The Enquiry Committee on Film Censorship, popularly known as the Khosla Committee, published its report (“Report”) on 26 July 1969. This committee was appointed on 28 March 1968, following public concern over increasing sex and violence in cinema (Mehta 2011), and was chaired by a former Chief Justice of the Punjab High Court, Justice G.D. Khosla. The focus of the fifteen-member committee was wide-ranging, with implications for the history of Indian film classification. Its mandate included: investigating the effects of public exhibition of films; the artistic content and mass appeal of contemporary Indian films; the certification regime for films in India; and providing recommendations for improving this regime on behalf of cinema’s creative development, relations between regulators and the film industry, and the protection of public taste.
The Khosla Report is generally understood to have provided a critical take on Indian film regulation and a progressive take on film content for its time. William Mazzarella (2013, 61) calls it “the canonical text of Indian-liberal-reformist censorship discourse.” In particular, the Report recommends the establishment of a censor board that is independent of government, which would establish its own censor code:
“Censorship should be exercised not by a department of the state whose decisions are subject to revision, appeal or interference by the government, but by an independent body which has been given sufficient authority and a sufficient sense of responsibility to deal with the matter finally and irrevocably.”
The current intention of the CBFC to establish committees that represent a cross-section of Indian society is markedly different to the censor envisioned by the 1969 Report:
“The Censors must possess suitable educational qualifications and cultural background. They should be persons commanding public respect; they should have a broad outlook on life. They should know something about the arts and the cultural values of this country. They should have traveled widely and should be persons who can be expected to deal with the problem of censorship without the handicaps of unreasonable inhibitions or an obsession with every petrified moral values [sic] or with the glamour of so-called advanced groups.” (Khosla et al. 1969, 100)
Along with the typical interest in the simultaneous educative and dangerous potentials of film with regard to the experience of its consumption, the Report was also concerned with the audiences that censors sought to protect.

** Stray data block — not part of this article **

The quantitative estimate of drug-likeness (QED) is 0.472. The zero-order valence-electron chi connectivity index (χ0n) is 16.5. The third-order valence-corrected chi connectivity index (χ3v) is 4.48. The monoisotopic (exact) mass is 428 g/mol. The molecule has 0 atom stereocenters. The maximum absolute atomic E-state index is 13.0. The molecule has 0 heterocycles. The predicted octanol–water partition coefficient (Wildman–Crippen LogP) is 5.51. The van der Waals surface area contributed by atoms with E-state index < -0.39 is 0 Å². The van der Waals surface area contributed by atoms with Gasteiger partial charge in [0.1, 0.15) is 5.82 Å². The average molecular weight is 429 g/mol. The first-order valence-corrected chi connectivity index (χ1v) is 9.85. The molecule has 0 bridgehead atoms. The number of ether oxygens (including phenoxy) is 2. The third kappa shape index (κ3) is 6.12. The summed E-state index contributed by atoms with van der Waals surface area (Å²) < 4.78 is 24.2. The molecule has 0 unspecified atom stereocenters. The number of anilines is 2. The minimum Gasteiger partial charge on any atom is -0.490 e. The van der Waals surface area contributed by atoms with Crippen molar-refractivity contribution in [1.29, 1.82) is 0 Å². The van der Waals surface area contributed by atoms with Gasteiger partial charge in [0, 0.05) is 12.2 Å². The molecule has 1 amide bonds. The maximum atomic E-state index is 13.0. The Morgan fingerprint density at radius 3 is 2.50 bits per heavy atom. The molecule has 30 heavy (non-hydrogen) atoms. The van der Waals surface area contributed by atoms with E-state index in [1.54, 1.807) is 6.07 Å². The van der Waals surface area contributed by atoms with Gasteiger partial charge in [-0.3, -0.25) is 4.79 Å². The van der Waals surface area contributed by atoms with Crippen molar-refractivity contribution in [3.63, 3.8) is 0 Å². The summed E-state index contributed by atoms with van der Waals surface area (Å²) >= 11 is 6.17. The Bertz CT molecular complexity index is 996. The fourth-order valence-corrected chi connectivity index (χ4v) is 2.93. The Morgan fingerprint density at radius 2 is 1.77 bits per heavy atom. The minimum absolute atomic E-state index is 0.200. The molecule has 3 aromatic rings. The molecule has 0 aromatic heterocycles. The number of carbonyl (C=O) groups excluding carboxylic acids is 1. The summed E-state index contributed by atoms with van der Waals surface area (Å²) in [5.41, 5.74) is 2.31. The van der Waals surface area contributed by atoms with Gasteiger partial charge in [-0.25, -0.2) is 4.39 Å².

Liang, Suresh, and Malhotra (2007) note that, unhappy with its own commissioned studies, the committee drew upon Henry James Forman’s 1933 research Our Movie Made Children to consider the effects of cinema on children. The Forman study listed numerous “lessons” that children learned from cinema, including techniques for burglary and gambling (Liang et al. 2007). The Committee took a liberal approach to cinematic representations of sexuality, dependent on their semantic context, advising censors that “in telling the story it is logical, relevant or necessary to depict a passionate kiss or a nude human figure, there should be no question of excluding the shot, provided the theme is handled with delicacy and feeling, aiming at aesthetic expression and avoiding all suggestion of prurience or lasciviousness” (Khosla et al. 1969, 122). There was no question about whether such content would be available to children. Instead, the Report recommended adding to the two category classification system (“U” and “A”) a third category, “G”, for films fit for universal exhibition but requiring adults to accompany minors (Bose 2013). This third category was finally implemented as “UA” in 1983. – Liam Grealy
– Bose, N. (2013). “We do not certify backwards”: Film censorship in postcolonial India. In D. Biltereyst & R. VandeWinkel (Eds.), Silencing cinema: Film censorship around the world (pp. 191-206). New York: Palgrave Macmillan.
– India, Government of (1980). Report of the Working Group on National Film Policy.
– Liang, L., Suresh, M., & Malhotra, N. A. (2007). The public is watching: Sex, laws, and videotapes. New Delhi: Public Service Broadcasting Trust.
– Khosla, G.D. et al., 1969. Report of the Enquiry Committee on Film Censorship. New Delhi: Ministry of Information and Broadcasting, Government of India
– Mazzarella, W. (2013). Censorium: Cinema and the open edge of mass publicity. Durham and London: Duke University Press.
– Mehta, M. (2011). Censorship and sexuality in Bombay cinema. Austin: University of Texas Press.